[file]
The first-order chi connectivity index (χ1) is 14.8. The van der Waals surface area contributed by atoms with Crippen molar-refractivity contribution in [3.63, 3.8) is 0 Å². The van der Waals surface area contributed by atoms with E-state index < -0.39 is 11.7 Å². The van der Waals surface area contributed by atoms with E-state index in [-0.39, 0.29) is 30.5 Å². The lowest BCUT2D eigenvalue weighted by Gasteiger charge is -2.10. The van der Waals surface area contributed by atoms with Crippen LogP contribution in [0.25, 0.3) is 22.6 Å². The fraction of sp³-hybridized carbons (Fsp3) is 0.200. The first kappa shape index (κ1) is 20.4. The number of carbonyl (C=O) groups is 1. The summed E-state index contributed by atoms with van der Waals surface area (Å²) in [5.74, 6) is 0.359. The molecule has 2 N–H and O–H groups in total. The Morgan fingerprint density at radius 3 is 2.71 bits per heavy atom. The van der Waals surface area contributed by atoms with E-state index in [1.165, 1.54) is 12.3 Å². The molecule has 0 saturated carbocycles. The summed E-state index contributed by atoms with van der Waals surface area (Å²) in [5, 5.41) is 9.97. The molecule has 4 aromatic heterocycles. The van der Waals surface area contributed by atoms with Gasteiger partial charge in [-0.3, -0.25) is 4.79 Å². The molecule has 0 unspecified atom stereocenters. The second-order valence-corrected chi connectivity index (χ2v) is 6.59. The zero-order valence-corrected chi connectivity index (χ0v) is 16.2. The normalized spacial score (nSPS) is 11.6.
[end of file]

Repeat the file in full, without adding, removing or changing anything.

The first-order chi connectivity index (χ1) is 14.8. The van der Waals surface area contributed by atoms with Crippen molar-refractivity contribution in [3.63, 3.8) is 0 Å². The van der Waals surface area contributed by atoms with E-state index < -0.39 is 11.7 Å². The van der Waals surface area contributed by atoms with E-state index in [-0.39, 0.29) is 30.5 Å². The lowest BCUT2D eigenvalue weighted by Gasteiger charge is -2.10. The van der Waals surface area contributed by atoms with Crippen LogP contribution in [0.25, 0.3) is 22.6 Å². The fraction of sp³-hybridized carbons (Fsp3) is 0.200. The first kappa shape index (κ1) is 20.4. The number of carbonyl (C=O) groups is 1. The summed E-state index contributed by atoms with van der Waals surface area (Å²) in [5.74, 6) is 0.359. The molecule has 2 N–H and O–H groups in total. The Morgan fingerprint density at radius 3 is 2.71 bits per heavy atom. The van der Waals surface area contributed by atoms with E-state index in [1.165, 1.54) is 12.3 Å². The molecule has 0 saturated carbocycles. The summed E-state index contributed by atoms with van der Waals surface area (Å²) in [5, 5.41) is 9.97. The molecule has 4 aromatic heterocycles. The van der Waals surface area contributed by atoms with Gasteiger partial charge in [-0.3, -0.25) is 4.79 Å². The molecule has 0 unspecified atom stereocenters. The second-order valence-corrected chi connectivity index (χ2v) is 6.59. The zero-order valence-corrected chi connectivity index (χ0v) is 16.2. The normalized spacial score (nSPS) is 11.6.